Stokoe v. St. Paul, Minneapolis & Manitoba Ry. Co.

Decision Date31 May 1889
Citation40 Minn. 545
PartiesTHOMAS A. STOKOE <I>vs.</I> ST. PAUL, MINNEAPOLIS & MANITOBA RAILWAY COMPANY.
CourtMinnesota Supreme Court

O. W. Baldwin and L. S. Thomas, for appellant.

M. D. Grover and Reynolds & Stewart, for respondent.

VANDERBURGH, J.

The plaintiff, who was an employe of the defendant, was injured while coupling freight cars. He complains that the accident causing the injury happened without fault on his part, by reason of the unsafe coupling attachment or draw-bar left in use on one of the cars, and which was of an old and inferior kind or pattern, the defects and dangers of which he described to the jury, and contrasted with the later and improved couplers in use on other of defendant's cars. Other experienced brakemen also testified upon the same subject. We think there was evidence for the consideration of the jury on this branch of the case.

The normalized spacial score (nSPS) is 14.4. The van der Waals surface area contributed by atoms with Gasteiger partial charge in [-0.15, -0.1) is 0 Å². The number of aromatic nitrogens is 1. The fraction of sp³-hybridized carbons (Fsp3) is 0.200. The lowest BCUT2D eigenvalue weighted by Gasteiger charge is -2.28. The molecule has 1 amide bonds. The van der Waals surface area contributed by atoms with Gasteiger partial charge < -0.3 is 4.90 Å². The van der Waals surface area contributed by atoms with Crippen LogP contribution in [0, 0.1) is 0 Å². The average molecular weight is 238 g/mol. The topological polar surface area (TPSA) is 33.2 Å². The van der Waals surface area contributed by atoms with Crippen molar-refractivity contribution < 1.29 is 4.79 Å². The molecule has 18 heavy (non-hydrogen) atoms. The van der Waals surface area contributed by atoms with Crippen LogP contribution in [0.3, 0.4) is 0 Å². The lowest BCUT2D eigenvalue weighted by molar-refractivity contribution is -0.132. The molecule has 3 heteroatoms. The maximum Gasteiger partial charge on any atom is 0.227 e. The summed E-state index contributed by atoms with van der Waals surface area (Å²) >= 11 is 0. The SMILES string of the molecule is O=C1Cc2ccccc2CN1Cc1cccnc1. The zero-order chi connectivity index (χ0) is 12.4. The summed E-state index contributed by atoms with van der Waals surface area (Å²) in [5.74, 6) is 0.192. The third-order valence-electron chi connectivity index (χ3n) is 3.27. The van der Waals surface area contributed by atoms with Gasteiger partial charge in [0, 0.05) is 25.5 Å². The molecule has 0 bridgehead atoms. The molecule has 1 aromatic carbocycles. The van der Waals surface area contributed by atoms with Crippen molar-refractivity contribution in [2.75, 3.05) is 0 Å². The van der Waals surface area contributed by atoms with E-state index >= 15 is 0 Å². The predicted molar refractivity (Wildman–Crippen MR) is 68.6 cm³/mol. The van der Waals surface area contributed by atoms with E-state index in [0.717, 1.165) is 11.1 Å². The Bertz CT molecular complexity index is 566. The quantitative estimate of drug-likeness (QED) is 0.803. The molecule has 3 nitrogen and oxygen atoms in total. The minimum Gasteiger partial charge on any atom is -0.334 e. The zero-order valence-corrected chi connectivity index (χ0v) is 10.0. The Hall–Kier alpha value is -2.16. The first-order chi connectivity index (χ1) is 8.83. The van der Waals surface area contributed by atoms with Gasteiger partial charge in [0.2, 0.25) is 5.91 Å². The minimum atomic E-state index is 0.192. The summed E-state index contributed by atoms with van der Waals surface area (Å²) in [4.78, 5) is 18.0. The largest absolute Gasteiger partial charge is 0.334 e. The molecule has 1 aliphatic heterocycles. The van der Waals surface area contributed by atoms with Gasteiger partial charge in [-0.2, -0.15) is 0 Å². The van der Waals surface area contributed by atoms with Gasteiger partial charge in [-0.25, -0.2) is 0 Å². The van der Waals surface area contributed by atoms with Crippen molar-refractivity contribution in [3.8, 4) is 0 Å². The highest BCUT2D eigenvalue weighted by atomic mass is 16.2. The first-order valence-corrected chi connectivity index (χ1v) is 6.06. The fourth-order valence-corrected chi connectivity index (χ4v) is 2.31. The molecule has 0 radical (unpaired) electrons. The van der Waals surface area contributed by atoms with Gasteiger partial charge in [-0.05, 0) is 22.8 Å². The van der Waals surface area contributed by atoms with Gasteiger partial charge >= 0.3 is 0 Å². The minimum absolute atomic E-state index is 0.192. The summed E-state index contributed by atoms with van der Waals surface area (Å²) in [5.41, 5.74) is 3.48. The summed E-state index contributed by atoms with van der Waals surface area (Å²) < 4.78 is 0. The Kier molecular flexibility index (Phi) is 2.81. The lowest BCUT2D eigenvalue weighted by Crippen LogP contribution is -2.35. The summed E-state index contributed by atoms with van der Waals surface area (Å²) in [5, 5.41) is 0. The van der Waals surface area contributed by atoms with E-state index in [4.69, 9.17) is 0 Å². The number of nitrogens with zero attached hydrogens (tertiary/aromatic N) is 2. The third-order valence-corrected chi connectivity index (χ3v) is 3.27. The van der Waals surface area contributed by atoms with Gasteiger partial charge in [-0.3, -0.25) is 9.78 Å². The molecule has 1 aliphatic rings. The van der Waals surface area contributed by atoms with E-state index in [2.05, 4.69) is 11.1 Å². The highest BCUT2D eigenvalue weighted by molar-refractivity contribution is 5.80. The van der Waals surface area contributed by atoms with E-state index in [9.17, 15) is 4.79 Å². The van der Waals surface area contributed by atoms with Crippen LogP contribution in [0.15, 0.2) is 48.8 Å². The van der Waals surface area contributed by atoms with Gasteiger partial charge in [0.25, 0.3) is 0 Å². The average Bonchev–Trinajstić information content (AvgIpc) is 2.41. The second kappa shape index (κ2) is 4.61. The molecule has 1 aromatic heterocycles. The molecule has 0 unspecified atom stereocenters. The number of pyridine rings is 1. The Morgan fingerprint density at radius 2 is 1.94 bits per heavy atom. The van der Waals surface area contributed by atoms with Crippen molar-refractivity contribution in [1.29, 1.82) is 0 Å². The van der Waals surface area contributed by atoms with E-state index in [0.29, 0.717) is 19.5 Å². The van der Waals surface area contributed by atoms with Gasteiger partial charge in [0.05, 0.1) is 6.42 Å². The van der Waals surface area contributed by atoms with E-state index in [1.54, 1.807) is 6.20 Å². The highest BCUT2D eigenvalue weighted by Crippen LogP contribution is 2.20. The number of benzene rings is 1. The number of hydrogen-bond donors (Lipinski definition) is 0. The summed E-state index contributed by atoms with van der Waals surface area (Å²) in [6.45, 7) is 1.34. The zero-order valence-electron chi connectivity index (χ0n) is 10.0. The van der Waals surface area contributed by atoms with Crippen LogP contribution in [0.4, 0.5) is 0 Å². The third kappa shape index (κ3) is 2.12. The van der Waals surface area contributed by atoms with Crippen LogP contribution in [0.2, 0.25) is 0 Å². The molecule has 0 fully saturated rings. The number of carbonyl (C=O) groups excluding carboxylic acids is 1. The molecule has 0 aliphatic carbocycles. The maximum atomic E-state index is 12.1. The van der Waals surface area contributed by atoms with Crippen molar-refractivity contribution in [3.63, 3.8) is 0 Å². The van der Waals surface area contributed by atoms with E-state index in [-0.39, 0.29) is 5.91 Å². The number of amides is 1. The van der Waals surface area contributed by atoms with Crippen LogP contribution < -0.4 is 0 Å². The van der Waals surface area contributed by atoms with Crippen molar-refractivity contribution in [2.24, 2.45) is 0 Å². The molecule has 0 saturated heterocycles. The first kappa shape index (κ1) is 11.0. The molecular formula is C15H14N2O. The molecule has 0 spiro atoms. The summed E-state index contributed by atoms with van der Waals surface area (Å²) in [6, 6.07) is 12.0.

One of the defences in the case is an alleged release by plaintiff of his claim for damages, which plaintiff insists was procured by fraud, and it was material to his case to have it produced or its contents proved on the trial. One of the defendant's attorneys, present in court, was sworn on behalf of the plaintiff, and was asked if he had in his possession the release in question. He refused to answer, on the ground of his privilege as an attorney in the case, and the court sustained the objection. Secondary evidence was therefore not allowed, and the action was thereupon dismissed, on defendant's motion. The court erred in not requiring the witness to answer. The attorneys for the defendant were not bound to produce writings intrusted to them by their client, either after notice to produce them or upon demand in court, nor to give evidence of their contents; but they could not prevent the plaintiff from giving evidence of their contents, if proper notice had been served, or if, having the same in their possession, they were able to produce them on the trial; and hence the rule is well settled that an attorney may be compelled to state whether he has the required instrument in his possession, for the purpose of authorizing the adverse party to give parol evidence of its contents. Brandt v. Klein, 17 John. 335; ...

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